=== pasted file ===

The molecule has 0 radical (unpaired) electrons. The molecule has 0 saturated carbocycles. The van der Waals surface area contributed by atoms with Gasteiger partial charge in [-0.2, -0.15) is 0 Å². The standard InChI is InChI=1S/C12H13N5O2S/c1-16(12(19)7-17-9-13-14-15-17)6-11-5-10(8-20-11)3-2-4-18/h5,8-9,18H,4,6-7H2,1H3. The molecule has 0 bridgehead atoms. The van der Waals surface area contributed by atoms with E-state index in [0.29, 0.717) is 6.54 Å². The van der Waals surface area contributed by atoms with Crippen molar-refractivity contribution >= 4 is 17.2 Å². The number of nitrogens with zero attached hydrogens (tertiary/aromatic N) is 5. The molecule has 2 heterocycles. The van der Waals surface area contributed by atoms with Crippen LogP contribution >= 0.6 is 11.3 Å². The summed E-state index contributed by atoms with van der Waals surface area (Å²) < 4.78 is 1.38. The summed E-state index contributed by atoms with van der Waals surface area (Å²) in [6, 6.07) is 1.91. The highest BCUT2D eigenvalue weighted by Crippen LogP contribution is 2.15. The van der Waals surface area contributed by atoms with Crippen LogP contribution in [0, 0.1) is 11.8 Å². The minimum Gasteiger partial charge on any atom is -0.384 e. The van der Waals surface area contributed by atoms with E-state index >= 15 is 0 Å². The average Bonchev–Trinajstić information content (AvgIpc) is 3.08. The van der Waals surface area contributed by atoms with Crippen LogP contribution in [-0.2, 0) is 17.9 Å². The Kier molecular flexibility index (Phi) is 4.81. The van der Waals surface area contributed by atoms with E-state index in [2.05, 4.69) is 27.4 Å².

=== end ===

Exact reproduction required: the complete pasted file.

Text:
The molecule has 0 radical (unpaired) electrons. The molecule has 0 saturated carbocycles. The van der Waals surface area contributed by atoms with Gasteiger partial charge in [-0.2, -0.15) is 0 Å². The standard InChI is InChI=1S/C12H13N5O2S/c1-16(12(19)7-17-9-13-14-15-17)6-11-5-10(8-20-11)3-2-4-18/h5,8-9,18H,4,6-7H2,1H3. The molecule has 0 bridgehead atoms. The van der Waals surface area contributed by atoms with E-state index in [0.29, 0.717) is 6.54 Å². The van der Waals surface area contributed by atoms with Crippen molar-refractivity contribution >= 4 is 17.2 Å². The number of nitrogens with zero attached hydrogens (tertiary/aromatic N) is 5. The molecule has 2 heterocycles. The van der Waals surface area contributed by atoms with Crippen LogP contribution >= 0.6 is 11.3 Å². The summed E-state index contributed by atoms with van der Waals surface area (Å²) < 4.78 is 1.38. The summed E-state index contributed by atoms with van der Waals surface area (Å²) in [6, 6.07) is 1.91. The highest BCUT2D eigenvalue weighted by Crippen LogP contribution is 2.15. The van der Waals surface area contributed by atoms with Crippen LogP contribution in [0, 0.1) is 11.8 Å². The minimum Gasteiger partial charge on any atom is -0.384 e. The van der Waals surface area contributed by atoms with E-state index >= 15 is 0 Å². The average Bonchev–Trinajstić information content (AvgIpc) is 3.08. The van der Waals surface area contributed by atoms with Crippen LogP contribution in [-0.2, 0) is 17.9 Å². The Kier molecular flexibility index (Phi) is 4.81. The van der Waals surface area contributed by atoms with E-state index in [2.05, 4.69) is 27.4 Å².